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7.2.2 Newton's Method and the Secant Method

The bisection method is a very intuitive method for finding a root but there are other ways that are more efficient (find the root in fewer iterations). Perhaps the best known root finding algorithm is Newton's method (a.k.a. Newton-Raphson method). Recall that the Taylor's series expansion for a function is

\begin{displaymath}f(x-x_0)=f(x_0)+f'(x_0)(x-x_0)+\cdots\end{displaymath}

In words, the first two terms of the series say that the function can be approximated, at one point, by taking it's value ($f(x_0)$) at a nearby point ($x_0$) and using the slope ($f'(x_0)$) at that point to extrapolate to the point where we want to approximate the function. Figure 7.3 illustrates the idea.
Figure 7.3: Illustration of the Taylor's series expansion approximation for a function $f(x)$. The blue line is the actual function $f(x)$ and the red line is the approximation to $f(x)$ given by the first two terms of the Taylor's series. Close to $x_0$ the error in the approximation is small but as $\vert x-x_0\vert$ increases, the error becomes significant.
\includegraphics[width=0.5\linewidth]{newton.eps}
In the figure, the blue line is the actual function $f(x)$ and the red line is the approximation to $f(x)$ given by the the first two terms of the Taylor's series. In Newton's method, the root of the approximate $f(x)$ is used to get a guess for the actual root (see figure). A new Taylor's series is then computed around this new guess, which yields another guess that is (usually) even closer to the actual root. Two steps of the process are shown in Fig. 7.4
Figure 7.4: Illustration of two steps of the Newton's method for root finding. The starting point for the method is $x_0$. The red line is the first approximation to $f(x)$ with yields the first guess at the root which is $x_1$. The function is then re-approximated by a Taylor's expansion about the point $x_1$, illustrated by the green line. The root of the second approximation is $x_2$, already close to the actual root of $f(x)$.
\includegraphics[width=0.5\linewidth]{newt2.eps}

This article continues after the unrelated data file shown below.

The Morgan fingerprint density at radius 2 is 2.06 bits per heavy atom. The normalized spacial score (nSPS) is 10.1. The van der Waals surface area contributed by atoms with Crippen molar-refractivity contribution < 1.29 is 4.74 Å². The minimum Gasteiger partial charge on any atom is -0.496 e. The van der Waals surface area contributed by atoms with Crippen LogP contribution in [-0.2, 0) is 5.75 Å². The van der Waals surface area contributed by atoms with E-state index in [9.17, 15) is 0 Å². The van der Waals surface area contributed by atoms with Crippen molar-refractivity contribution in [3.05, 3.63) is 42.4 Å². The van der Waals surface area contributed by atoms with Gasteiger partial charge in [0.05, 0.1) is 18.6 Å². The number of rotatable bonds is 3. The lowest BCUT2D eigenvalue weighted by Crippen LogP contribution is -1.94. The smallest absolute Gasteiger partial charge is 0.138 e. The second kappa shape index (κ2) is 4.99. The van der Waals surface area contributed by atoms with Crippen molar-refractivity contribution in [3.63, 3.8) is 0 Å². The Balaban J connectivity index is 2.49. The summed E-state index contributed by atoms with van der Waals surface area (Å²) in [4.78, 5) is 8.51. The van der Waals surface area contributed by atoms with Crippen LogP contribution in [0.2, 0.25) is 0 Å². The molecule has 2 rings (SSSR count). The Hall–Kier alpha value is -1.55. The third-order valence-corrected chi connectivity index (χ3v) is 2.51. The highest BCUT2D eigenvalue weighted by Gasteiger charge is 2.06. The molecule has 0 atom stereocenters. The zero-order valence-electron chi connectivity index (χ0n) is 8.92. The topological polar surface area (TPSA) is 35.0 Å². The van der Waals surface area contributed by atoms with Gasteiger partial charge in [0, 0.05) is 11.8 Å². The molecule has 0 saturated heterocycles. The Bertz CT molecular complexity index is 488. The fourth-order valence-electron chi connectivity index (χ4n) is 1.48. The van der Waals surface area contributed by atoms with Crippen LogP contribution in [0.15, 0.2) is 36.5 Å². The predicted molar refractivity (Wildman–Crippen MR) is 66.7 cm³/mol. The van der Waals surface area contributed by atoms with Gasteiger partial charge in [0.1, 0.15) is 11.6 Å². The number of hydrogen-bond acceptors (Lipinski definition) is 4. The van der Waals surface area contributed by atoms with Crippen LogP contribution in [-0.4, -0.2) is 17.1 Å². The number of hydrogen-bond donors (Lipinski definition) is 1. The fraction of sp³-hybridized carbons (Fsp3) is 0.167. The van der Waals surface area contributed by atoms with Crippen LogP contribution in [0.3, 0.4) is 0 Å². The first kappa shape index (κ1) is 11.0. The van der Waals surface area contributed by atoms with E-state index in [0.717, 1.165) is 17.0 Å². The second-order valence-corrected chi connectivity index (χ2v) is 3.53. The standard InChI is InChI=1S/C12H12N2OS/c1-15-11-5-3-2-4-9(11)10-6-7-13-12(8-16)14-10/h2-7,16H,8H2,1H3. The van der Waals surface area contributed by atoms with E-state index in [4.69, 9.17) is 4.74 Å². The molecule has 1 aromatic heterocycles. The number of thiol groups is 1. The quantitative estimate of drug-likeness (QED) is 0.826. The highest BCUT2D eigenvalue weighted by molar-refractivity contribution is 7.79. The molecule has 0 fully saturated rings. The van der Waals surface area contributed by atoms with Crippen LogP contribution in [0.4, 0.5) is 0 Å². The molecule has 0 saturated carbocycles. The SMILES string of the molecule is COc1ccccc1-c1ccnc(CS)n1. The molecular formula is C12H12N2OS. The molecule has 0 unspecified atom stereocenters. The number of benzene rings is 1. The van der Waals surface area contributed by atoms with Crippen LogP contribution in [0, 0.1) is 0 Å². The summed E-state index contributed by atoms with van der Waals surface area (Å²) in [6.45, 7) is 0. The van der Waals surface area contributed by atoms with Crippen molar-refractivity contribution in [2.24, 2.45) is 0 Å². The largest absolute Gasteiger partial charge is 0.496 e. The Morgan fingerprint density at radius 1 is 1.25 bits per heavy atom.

The algorithm of Newton's root-finding method can be summarized as follows:
  1. Specify the starting guess $x_0$ and the desired accuracy $\epsilon$.
  2. Compute the next guess from the current guess using $x_{i+1}=x_i-f(x_i)/f'(x_i)$.
  3. Repeat step 2 until the desired accuracy is met, that is, until $\vert f(x)\vert<\epsilon$ or $\vert x_{i+1}-x_i\vert<\epsilon$, either criterion can be used depending on the situation.
It is possible that Newton's method will not converge if the initial guess is too far away from the actual root depending on the particular form of $f(x)$. So it is a good idea to limit the number of iterations allowed by your program to prevent the algorithm from iterating forever without success. Implementation of Newton's method is left as an assignment for the student.
Figure 7.5: Illustration of a secant and tangent to $f(x)$. Obviously, as $\Delta x$ becomes smaller and smaller, the secant and tangent will become more and more similar. In the limit $\Delta x\rightarrow 0$, they will become identical.
\includegraphics[width=0.5\linewidth]{secant.eps}
One of the problems with Newton's method is that the derivative of $f(x)$ must be known. In many cases, the derivative is not known or may be too time consuming to compute. In these cases, the secant method offers a viable alternative. The secant method is really the same method as Newton's method except the exact derivative is replaced with an approximate, ``numerical'' derivative. The derivative $f'(x)=\frac{\mathrm{d} f}{\mathrm{d} x}$ is defined as $\lim_{\Delta x\rightarrow0}\frac{f(x+\Delta x)-f(x)}{\Delta x}$. If, instead of taking the limit, a finite $\Delta x$ is used then this expression, rather than giving a tangent to $f(x)$, gives a line (a secant) that passes through $f(x)$ at $x+\Delta x$ and at $x$ as shown in Fig. 7.5. Obviously, as $\Delta x$ becomes smaller, the secant and tangent approach the same slope. In the limit $\Delta x\rightarrow 0$, they will become identical. In the secant method, $f'(x)$ is approximated by a ``finite difference'' derivative (i.e., $\Delta x>0$). Other than this, it is identical to Newton's method. In contrast to the secant method, Newton's method could be called a ``tangent'' method. The secant method algorithm for a computer program is summarized in the following.
  1. Specify two starting guesses $x_0$ and $x_1$, and the desired accuracy $\epsilon$.
  2. Compute the next guess from the current guess using $x_{i+1}=x_i-f(x_i)\times\frac{(x_i-x_{i-1})}{f(x_i)-f(x_{i-1})}$. Note that $\frac{(x_i-x_{i-1})}{f(x_i)-f(x_{i-1})}=\frac{1}{m}$ where $m$ is the just slope of the line passing between $f(x_i)$ and $f(x_{i-1})$.
  3. Repeat step 2 until the desired accuracy is met, that is, until $\vert f(x)\vert<\epsilon$ or $\vert x_{i+1}-x_i\vert<\epsilon$, either criterion can be used depending on the situation.
Actual implementation of the method in a program will be left as an assignment.
next up previous contents
Next: 7.3 Numerical integration Up: 7.2 Root-finding (optimization) Previous: 7.2.1 Bisection   Contents
Gus Hart 2005-01-28